Wright’s character changes a lot as well. At the beginning of the film, she’s an innocent, flighty, small-town girl. But slowly as she changes her mind about her Uncle Charlie, she becomes darker and less trusting of anyone. She also starts a romance with detective Jack, which is a symbol of her growing up but is actually one of the weaker parts of the film. But it does symbolize Charlie being torn between the evil of her Uncle Charlie and the goodness, or at least lawfulness, of Jack.
Much of the comedy of the film comes from Charlie’s father Joseph (Henry Travers—Clarence from It’s a Wonderful Life) and his best friend and brother-in-law Herbie (Hume Cronyn). The two of them are murder mystery fans and spend much of the film discussing ways to murder each other and get away with it. There’s also a symbolism to Herbie’s character—being married to Charlie’s dad’s sister, he is also Charlie’s uncle. Uncle Herbie talks about murdering people but doesn’t do it. Uncle Charlie, on the other hand . . .well, there is that “shadow of a doubt.”
Shadow of a Doubt isn’t usually described as a noir, but if you wanted to call it that, I wouldn’t argue with you. I may even agree with you. Hitchcock does use a lot of ominous shadows here, like one would see in a noir but not in most Hitchcock films. Of course, the film is Hitchcockian in the way he sets up the shots to increase the suspense. There’s also an extensive use of music and Franz Lehár’s The Merry Widow Waltz plays (and is hummed) creepily as a recurring theme throughout the film.
As Peter Bogdanovich noted in the bonus features included in with the disc, Shadow of a Doubt was Hitchcock’s first “American” film in that it was the first time he tried to make a film about American life. Saboteur, which he made the year before, was set in America but Saboteur was a very different kind of movie and it could have been set anywhere. But Hitchcock really wanted to portray a kind of innocence of small-town America, so he enlisted playwright Thornton Wilder, author of Our Town, to help write the script and to give it that small-town feeling. Hitchcock’s wife Alma Reville and Sally Benson, who wrote the stories that were adapted for Meet Me in St. Louis, also worked on the film’s screenplay. The town of Santa Rosa becomes a major supporting character in Shadow of a Doubt.
Here’s a famous monologue from Shadow of a Doubt where Uncle Charlie coldly discusses the type of woman that the Merry Widow Killer murders. This speech is one of the things that sends Charlie over the edge, as you can tell from her interjection near the end of the speech.
Welcome back to everyone who skips the jazz and cinema.
The trade deadline is near and as Jayson Stark writes, the action had been slow because a lot of teams were waiting to see what happens with Shohei Ohtani. (The Athletic sub. req.) No team had wanted to trade away any top prospects in case they can use them to land Ohtani later. Now that the Angels have acquired Lucas Giolito and Reynaldo López from the White Sox, it doesn’t look like Ohtani’s going anywhere. So we could start to see some deals happen.
But assuming the Cubs are buying and they are not in the hunt for Ohtani, the Cubs could be one of the teams that could swing a deal before Ohtani goes. And one player I keep seeing attached to the Cubs (if they buy) is Rockies first baseman C.J. Cron.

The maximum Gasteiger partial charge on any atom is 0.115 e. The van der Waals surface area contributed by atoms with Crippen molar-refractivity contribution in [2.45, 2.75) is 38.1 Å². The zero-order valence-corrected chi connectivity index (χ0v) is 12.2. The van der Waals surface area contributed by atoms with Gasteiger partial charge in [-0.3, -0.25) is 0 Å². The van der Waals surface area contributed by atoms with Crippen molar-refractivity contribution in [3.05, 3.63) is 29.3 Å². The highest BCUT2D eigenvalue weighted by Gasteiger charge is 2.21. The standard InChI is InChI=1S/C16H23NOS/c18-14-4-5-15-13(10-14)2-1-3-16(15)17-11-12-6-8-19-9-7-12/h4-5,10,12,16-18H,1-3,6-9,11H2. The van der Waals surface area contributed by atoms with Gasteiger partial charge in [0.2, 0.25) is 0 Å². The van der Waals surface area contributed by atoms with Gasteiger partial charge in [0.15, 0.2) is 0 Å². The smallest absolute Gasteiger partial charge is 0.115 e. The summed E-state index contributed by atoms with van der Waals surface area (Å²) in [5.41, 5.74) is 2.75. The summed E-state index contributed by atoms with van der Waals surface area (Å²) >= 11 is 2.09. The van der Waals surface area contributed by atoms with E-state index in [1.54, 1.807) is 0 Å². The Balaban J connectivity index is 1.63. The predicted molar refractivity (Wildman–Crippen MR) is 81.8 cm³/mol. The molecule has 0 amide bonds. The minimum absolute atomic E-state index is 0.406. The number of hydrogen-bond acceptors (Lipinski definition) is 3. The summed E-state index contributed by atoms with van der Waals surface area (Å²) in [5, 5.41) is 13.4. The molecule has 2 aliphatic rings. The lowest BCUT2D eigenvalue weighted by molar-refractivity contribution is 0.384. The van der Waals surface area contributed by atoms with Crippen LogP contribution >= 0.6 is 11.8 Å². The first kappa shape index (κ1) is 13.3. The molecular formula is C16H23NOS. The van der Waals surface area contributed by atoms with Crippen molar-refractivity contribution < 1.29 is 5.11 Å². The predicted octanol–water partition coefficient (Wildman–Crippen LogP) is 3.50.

Cron is a right-handed first baseman who could step in where Trey Mancini has fallen short. The Cubs don’t generally let Mike Tauchman face lefties, and having Cron would allow them to move Bellinger to center field and have Cron play first base instead of Mancini when a southpaw is on the mound.
Cron’s numbers on the season may not look great (.255/.299/.480), but he had been battling back issues in the first half of the season. Since he came off the injured list on June 27, Cron is hitting .317/.349/.600 with five home runs in 17 games. Unfortunately, those back issues have popped up again and Cron hasn’t played since July 21. But the Rockies do expect him back soon and have not put Cron back on the IL.
Acquiring Cron would mean the Cubs would probably have to release Mancini and eat the rest of this year’s contract and the $7 million he’s owed for next year. I can see a situation where the Cubs include Mancini in a deal to the Rockies as long as they send a huge chunk of money along with it. Cron and Mancini’s contracts for this year are roughly the same, but Cron becomes a free agent again after this season.
What would it take to get Cron? The Cubs wouldn’t be the only team interested in Cron, so the Rockies would demand more than just a low-level lottery ticket. On the other hand, Colorado is not getting a top-flight prospect for him either. I’m sure the Rockies would love to get first base prospect Haydn McGeary for Cron—McGeary went to college in Colorado. I’m not sure the Cubs would give up a rising star in the system like McGeary, but McGeary is the 27th-ranked prospect in the Cubs’ system in the most-recent Baseball America rankings. A player in that rank plus another low-ranked prospect might do it. Outfielder Yonathan Perlaza, who is having a breakout season with Triple-A Iowa but who doesn’t really have a spot to play in Chicago, is someone else the Rockies might be interested in.
Tonight’s question is: should the Cubs try to acquire C.J. Cron? Assume the cost will be two prospects, but neither one among the Cubs’ top 15. Maybe neither one would be among the top 20. Maybe I’m underestimating the market value of Cron—it is a seller’s market this year—but I can’t see Cron commanding a big return as a two-month rental.
Should the Cubs try to trade for C.J. Cron?
This poll is closed
Thank you so much for stopping by this evening. We hope you were able to get out of the heat for a while, relax and have a good time. Please get home safely. Recycle any cans and bottles. Tip your waitstaff. And join us again next week for more BCB After Dark.